Innovations in smart furniture mean desks that remember a user's preferences and IoT-enabled collaboration centers that can be continuously evaluated to see how effective they are based on collected data.
IoT is also used to regulate lighting and environmental systems to improve worker comfort, which increases productivity and also cuts energy costs.
Some of the first uses in IoT for business were in the realm of security. From cameras, sensors, and building access, IoT has revolutionized security systems and significantly reduced the number of human resources needed.
Companies are very aware of the power of data in today's business environment, and IoT brings an avalanche of it. The challenge lies in how to parse and exploit the information you gather. Many are realizing that advanced number crunching and data gathering requires improvements in digital infrastructure.
Use examples in retail include using IoT sensors to track store foot traffic to evaluate interest in displays or quickly flag sales trends that can be taken advantage of.
The bottom line is a better understanding of your customers and employees, and that drives better business decisions.
It's all about the user experience
Whether it's an office, retail, or service business, customer and employee experiences are everything to gain a competitive edge.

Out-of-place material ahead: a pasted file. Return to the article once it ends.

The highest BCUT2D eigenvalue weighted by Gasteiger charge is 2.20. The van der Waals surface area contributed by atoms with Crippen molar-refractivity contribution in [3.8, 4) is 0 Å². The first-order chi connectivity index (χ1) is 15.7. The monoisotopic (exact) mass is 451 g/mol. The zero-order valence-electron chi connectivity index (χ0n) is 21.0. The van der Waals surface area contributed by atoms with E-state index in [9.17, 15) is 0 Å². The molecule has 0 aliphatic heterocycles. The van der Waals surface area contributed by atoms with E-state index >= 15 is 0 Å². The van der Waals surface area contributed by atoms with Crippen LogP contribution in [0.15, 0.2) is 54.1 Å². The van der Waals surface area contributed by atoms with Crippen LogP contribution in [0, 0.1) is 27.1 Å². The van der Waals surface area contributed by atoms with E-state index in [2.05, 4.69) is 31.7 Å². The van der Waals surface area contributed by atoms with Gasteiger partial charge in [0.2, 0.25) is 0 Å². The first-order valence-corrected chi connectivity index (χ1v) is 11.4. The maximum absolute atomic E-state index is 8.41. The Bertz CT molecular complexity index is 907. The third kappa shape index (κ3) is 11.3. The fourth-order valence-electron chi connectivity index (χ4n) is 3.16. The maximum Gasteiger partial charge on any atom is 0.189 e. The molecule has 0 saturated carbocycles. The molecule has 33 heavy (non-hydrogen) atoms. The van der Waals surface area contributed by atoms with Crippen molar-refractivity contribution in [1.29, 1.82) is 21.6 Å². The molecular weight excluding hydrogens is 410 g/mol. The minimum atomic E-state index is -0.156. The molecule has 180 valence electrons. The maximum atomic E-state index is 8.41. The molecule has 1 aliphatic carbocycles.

Take retail for example. What's the great differentiator between brick-and-mortar and online? It's "tactile shopping." For items like clothing, many customers want to touch, feel, and try on certain products. In the Rebecca Minkoff example, IoT smart mirrors take that advantage and put it on steroids.
IoT-improved user experiences make a difference in all kinds of businesses. Offices that leverage IoT solutions to improve productivity and worker satisfaction are better placed to lead in today's competitive hiring environment.
You need a plan
So, it's clear that if IoT isn't already impacting your business in a big way it soon will. Still, many companies are sitting on the sidelines when it comes to implementing IoT solutions for good reasons.
In retail, a good IoT strategy should include a mobile point of sale solution. What if they don't have your size in stock? With IoT and mobile POS, so-called "endless aisles" are now possible where a sales associate armed with a tablet can transform the old answer of "sorry," or the indeterminate "We can order it for you," to the definite "We can have that delivered to your home Wednesday." The consumer gets tactile shopping linked to an experience similar to online. The store gets additional sales.
IoT does bring security concerns. After all, anything plugged into your network that connects with the internet needs careful vetting. Some businesses simply don't have the technical expertise to handle IoT and have no idea where to start. IoT is often complex.
One thing you don't want to do is buy something because it's cool with no consideration of what substantive contribution it's going to make to your bottom line. Yes, the cost of many IoT solutions is coming down, but you still need to get value for money.
If you don't have the internal expertise, then this might be a good time to partner with a small business digital expert that can help you evaluate technologies, help you figure out where they fit in your business model, and then implement them for you, giving you the business value you expect.
It's clear that IoT will be a major competitive differentiator for businesses, but it has to be done right.